In honor of St. Patrick’s Day, I’ve selected two previous journal entries from my adventures in Europe. Enjoy!
Days 47: Tuesday, August 25, 1998
I decided to spring for another bus ticket ($15) to get to the Cliffs of Moher. The bus trip went by fairly slow. We got to take a car ferry for 20 minutes too. It turned out that the bus changes drivers (and has a layover of 1 1/2 hours) at the cliffs. This ended up being the perfect amount of time to explore. When I got there, the weather (not the sky) was clear. Then, fog and clouds covered up the cliffs, and then it cleared a half hour later. As I was leaving, the visibility was less than 100 feet. I thought this constant change created an interesting effect. Though I was a little weary, I decided to walk along the edge of the cliffs. It was very exhilarating, and I was proud of myself! It was the first chance on my trip that I got to climb around/up and down rocks. The scene reminded me of Friedrich’s “Monk by the Sea,” a very spiritual painting showing man’s insignificance in relation to the size and power of nature. I took several pictures, but there is no way they will be able to convey what it felt like to be engulfed in the mist of the
I ended up hopping off the bus in the lower
On the way back from the coast, I stopped at O’Connor’s Pub. This was the first of the two venues for the “world class trad” music I would see. It was populated with a good mixture of locals and tourists. I decided to check out the other pub in the upper village (15 minute walk). McDermott’s had about ten to fifteen people (including staff). The decor included signs like “if I wanted to hear an asshole, I would have farted.” The other bar had foreign currencies and police/fire badges on the walls. At this point, I decided to hit O’Connor’s for the night. I ended up not getting a seat, it was crowded, and I was kind of bothered by the fact that they didn’t do any singing. I left early, though the music was good (and original too).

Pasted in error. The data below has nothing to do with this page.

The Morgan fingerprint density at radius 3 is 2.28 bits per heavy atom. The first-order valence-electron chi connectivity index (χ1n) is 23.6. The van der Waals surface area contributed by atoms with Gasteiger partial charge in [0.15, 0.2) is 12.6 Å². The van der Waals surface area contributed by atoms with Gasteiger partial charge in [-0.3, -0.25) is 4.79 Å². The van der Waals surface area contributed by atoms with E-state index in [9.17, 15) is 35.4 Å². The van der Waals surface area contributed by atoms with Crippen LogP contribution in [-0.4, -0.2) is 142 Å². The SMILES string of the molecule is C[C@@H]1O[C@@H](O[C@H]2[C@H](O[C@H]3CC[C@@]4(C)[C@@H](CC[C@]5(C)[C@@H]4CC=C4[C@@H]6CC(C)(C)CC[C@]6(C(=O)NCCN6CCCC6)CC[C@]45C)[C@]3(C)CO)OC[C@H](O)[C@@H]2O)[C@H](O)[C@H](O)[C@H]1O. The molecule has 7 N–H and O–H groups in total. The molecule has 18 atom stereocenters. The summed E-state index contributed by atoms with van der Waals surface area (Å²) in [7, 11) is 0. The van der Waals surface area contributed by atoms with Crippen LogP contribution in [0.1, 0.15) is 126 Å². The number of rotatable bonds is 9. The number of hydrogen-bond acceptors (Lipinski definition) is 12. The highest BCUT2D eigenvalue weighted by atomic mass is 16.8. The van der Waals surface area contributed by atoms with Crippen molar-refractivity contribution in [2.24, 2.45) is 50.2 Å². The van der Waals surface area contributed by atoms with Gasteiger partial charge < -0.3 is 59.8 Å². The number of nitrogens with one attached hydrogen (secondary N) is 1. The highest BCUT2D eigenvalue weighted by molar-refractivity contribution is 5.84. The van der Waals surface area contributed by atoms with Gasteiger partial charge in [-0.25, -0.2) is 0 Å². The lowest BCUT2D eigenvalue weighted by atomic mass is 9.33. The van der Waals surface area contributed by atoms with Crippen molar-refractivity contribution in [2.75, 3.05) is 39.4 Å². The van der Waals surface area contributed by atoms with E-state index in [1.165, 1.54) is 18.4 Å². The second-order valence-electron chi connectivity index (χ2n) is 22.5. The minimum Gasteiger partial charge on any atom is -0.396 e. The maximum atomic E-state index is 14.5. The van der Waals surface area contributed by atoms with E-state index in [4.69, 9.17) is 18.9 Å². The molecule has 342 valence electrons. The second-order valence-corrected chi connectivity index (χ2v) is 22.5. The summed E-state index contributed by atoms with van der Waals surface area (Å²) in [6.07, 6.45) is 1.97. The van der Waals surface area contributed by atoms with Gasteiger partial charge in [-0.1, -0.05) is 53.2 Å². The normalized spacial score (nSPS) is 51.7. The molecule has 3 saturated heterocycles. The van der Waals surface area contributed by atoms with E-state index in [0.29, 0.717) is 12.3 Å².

Day 48: Wednesday, August 26, 1998
I woke up and headed down to the ferry dock. The sky had cleared overnight, and it was only partly cloudy now. But, the sun was shining down on me. I boarded the ferry, noticing the water on deck. I ended up sitting on the side of the boat that got soaked by the rough Atlantic waves. After about ten minutes of getting wet, me and everyone else in the immediate area moved. I sat (alone) on a bench near the one I was just on. I was surprised at how well I felt. And the seas were quite rough, the tiny ship was tossed. Water rolled back and forth across the deck. I didn’t mind getting wet. It all added to my rough seas experience. I know the trip out to the islands was bumpy because on the way back, the water was still, and the ride was smooth.
About ten steps after I got off the boat, I was reeled into a tour bus. I got in since it was going to all the attractions ($7.50). It turns out that most people bike the island. And at ten miles long, it is not too bad for a day’s workout. The whole island was covered with miles of stone walls. The amazing part was how the rocks were all placed and balanced by hand. The fort was said to be at least 4,000 years old! I tried on a $135 Aran sweater, but didn’t come close to buying it. Just too expensive. I realized when I got back to the hostel that I was sunburned (in
I only got out of bed to check out McDermott’s. When I got there (after checking out an amazing sunset), I was so tired. Even more, I had no money, only enough for a pint of cider. The band was really good, and for the first time, I saw a person playing a pipe/flute. Six people in all. There was no singing after the first two songs. Once again, I was forced to stand due to the crowd. Tired, I returned to the hostel for sleep. As I walked back, in the dark, noticing the stars, I thought about how little had changed in that Doolin pub. There were travelers in the past, who could stop for the night and be entertained by a trad band. I thought about this for awhile, even as I went to sleep.
Read more of my adventures in Europe.